I like writing about people like Evelyn Dabritz as opposed to chasing pop media royalty who offer nothing but noise. Their insignificant steps don’t even leave footprints behind.
The first time I experienced Evelyn’s footprints is when they left me in the dust. I joined a “mature” women’s walking group. I struggled to keep pace. On my left a sun-kissed woman with muscular and shapely calves zoomed past me—uphill. “Can you believe that woman is 79-year-old,” my panting walking partner commented. Evelyn, almost 20 years my senior, was the walker who just dusted me.
When we piled into our carpool ride home, embarrassed at my inability to keep up on the walk, I commented that I’d obviously been at a desk for too many years. Evelyn, who knew from a previous conversation that I was taking anti-cancer medication explained, “It’s the drugs you are taking. They zap it all out of you. Don’t worry, it will come back soon enough.” Wow. I never considered the drug side effects, and how thoughtful of her to say something to soothe my embarrassment. But that’s Mrs. Dabritz, who celebrated her 80th year hiking about Thailand, volunteers as a docent for several nature-based organizations, leads nature hikes along the Pacific coast, and just published a third in a series of children’s nature books.
Officially, Evelyn retired from 24 years as an early education teacher in Whittier, Ca. As a veteran docent ambassador for a new coastal hiking trail, she recently told a local reporter that she’d rather interact with visitors because “It is a nice peaceful way to spend a Sunday afternoon, rather than in your rocking chair.” I’d bet that her rocking chair probably remains in like-new condition.
The coastal hike that I’m sorry I missed was in April when Evelyn and her husband of 60 years, David Dabritz, led a walk near Morro Bay, Ca, for the Nature Conservancy called “Let’s See What’s Hidden.” After studying her three children’s nature books, ” Bonnie Barnacle Finds a Home,” “ How the Innkeeper Worm Got a Full House,” and her newest release, the “Kelp Condo Crisis,” my curiosity surfaced. The picture books (each illustrated by Isobel Hoffman) explore the tiny and near-hidden elements of marine environments.
Her books are usually found in coastal state park nature stores and natural history museums. Schools use her books, two of which were the result of grants from the Morro Bay National Estuary Program for marine science education, which is timelier than ever before, considering the need for more marine scientists to find ways to help our oceans survive their current ecological assaults.
But Evelyn doesn’t wait around for grants and such. She and illustrator Hoffman, actively promote their books and are part of an August panel featuring children’s authors and illustrators who will discuss how they researched, wrote, developed and refined their children’s books. When she’s concluded that project, one will find her chatting with visiting children in the nearby natural history museum, explaining marine mammals to coastal visitors, or walking along trails fortified with information about the birds, mammals, reptiles, flora and fauna found and eager to share her knowledge.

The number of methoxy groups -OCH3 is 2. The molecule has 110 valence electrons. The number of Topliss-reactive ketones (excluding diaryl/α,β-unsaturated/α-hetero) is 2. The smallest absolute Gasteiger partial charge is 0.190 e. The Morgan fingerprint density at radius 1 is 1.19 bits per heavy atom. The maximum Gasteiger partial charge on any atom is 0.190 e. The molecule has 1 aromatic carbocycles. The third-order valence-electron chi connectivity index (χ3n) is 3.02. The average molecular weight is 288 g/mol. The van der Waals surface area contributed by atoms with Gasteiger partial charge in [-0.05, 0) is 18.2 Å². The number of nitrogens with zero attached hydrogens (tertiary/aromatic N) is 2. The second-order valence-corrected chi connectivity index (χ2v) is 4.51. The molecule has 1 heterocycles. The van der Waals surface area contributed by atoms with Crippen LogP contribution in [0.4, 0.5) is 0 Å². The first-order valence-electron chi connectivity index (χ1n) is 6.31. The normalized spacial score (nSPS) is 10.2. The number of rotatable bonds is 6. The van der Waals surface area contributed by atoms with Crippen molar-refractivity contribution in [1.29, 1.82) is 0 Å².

When chatting with Evelyn I asked, “When you retired from teaching did you just get bored, or have you always felt the urge to learn and share?”
“I was born in California but grew up in a one-room house in Tacoma, Washington–without electricity or water. I loved watching snails, spiders and flying squirrels,” Evelyn explained. She went on to say that because” I was in constant touch with nature,” that it was natural for her to bring nature into her classrooms. “But I had to scrounge for nature books written for young children.”
Upon retirement Evelyn continued teaching as a volunteer docent for the Morro Bay Museum of Natural History. “We needed to get more publicity for the museum…David volunteered me to write stories about the museum…So I wrote “Bonnie Barnacle Gets a Home” for a freebie parents guide…People said I should publish the story but I was too busy heading up school groups and activities for the museum,” Evelyn recalled. Laughing she said, “Finally I joined the Society For Children’s Book Writers and Illustrators, studied the courses offered, then sent out my manuscript—which was rejected every time. I said to myself, ‘I’m too old for this.’ Well, I’ve not done anything really risky all of my life, so I took some money and published the book myself.”
The book was well received and colleagues suggested that she apply for a grant, which she won, then went on to write “How the Innkeeper Worm Got a Full House.”
“I’m thinking of writing another children’s nature book about pelicans,” Evelyn added.
Now understanding the unconventional route to getting her books out, my next question was, “You are one fit lady. What’s the secret and what would you advise your “sisters in maturity” about getting or staying fit?”
“Fitness is something you commit yourself for life,” Evelyn answered. “Growing up in the Washington State woods gave me a strong constitution for starters. I had planned to study math in college, but a friend asked me why I didn’t take up physical education instead because I worked at summer camps and was always active. When I looked into what it entailed, I knew that was for me. So my first degree was physical education. Meanwhile, I had four children, and found a part-time job teaching physical conditioning for adult education. I always played tennis too.”
Today she works out at a fitness center four to five times a week, and plays tennis twice a week with a group. “Most of us are 80 or over and it is not pitty-patty tennis!” Evelyn exclaimed.
Popular culture media will likely overlook Evelyn’s imprints, but her marks remain indelible.